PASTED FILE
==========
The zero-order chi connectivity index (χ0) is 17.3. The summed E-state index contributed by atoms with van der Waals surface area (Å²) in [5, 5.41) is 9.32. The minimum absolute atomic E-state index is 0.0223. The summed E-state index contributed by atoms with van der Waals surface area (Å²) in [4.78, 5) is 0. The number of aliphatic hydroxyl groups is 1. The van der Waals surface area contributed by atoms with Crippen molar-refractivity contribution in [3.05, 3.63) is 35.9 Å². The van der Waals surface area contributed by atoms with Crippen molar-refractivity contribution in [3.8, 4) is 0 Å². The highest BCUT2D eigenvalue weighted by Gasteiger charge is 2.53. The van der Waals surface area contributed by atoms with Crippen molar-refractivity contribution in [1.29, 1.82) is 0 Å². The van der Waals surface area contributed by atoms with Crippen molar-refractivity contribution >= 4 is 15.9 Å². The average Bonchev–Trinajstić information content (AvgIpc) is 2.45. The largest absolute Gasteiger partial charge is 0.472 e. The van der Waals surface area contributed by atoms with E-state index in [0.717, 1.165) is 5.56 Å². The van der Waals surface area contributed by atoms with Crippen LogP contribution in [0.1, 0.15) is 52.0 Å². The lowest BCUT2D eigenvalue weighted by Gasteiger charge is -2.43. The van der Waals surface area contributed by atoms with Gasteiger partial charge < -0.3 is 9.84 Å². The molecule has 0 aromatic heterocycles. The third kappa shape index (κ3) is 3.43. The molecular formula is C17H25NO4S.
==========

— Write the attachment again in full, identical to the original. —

The zero-order chi connectivity index (χ0) is 17.3. The summed E-state index contributed by atoms with van der Waals surface area (Å²) in [5, 5.41) is 9.32. The minimum absolute atomic E-state index is 0.0223. The summed E-state index contributed by atoms with van der Waals surface area (Å²) in [4.78, 5) is 0. The number of aliphatic hydroxyl groups is 1. The van der Waals surface area contributed by atoms with Crippen molar-refractivity contribution in [3.05, 3.63) is 35.9 Å². The van der Waals surface area contributed by atoms with Crippen molar-refractivity contribution in [3.8, 4) is 0 Å². The highest BCUT2D eigenvalue weighted by Gasteiger charge is 2.53. The van der Waals surface area contributed by atoms with Crippen molar-refractivity contribution in [1.29, 1.82) is 0 Å². The van der Waals surface area contributed by atoms with Crippen molar-refractivity contribution >= 4 is 15.9 Å². The average Bonchev–Trinajstić information content (AvgIpc) is 2.45. The largest absolute Gasteiger partial charge is 0.472 e. The van der Waals surface area contributed by atoms with E-state index in [0.717, 1.165) is 5.56 Å². The van der Waals surface area contributed by atoms with Crippen LogP contribution in [0.1, 0.15) is 52.0 Å². The lowest BCUT2D eigenvalue weighted by Gasteiger charge is -2.43. The van der Waals surface area contributed by atoms with Gasteiger partial charge < -0.3 is 9.84 Å². The molecule has 0 aromatic heterocycles. The third kappa shape index (κ3) is 3.43. The molecular formula is C17H25NO4S.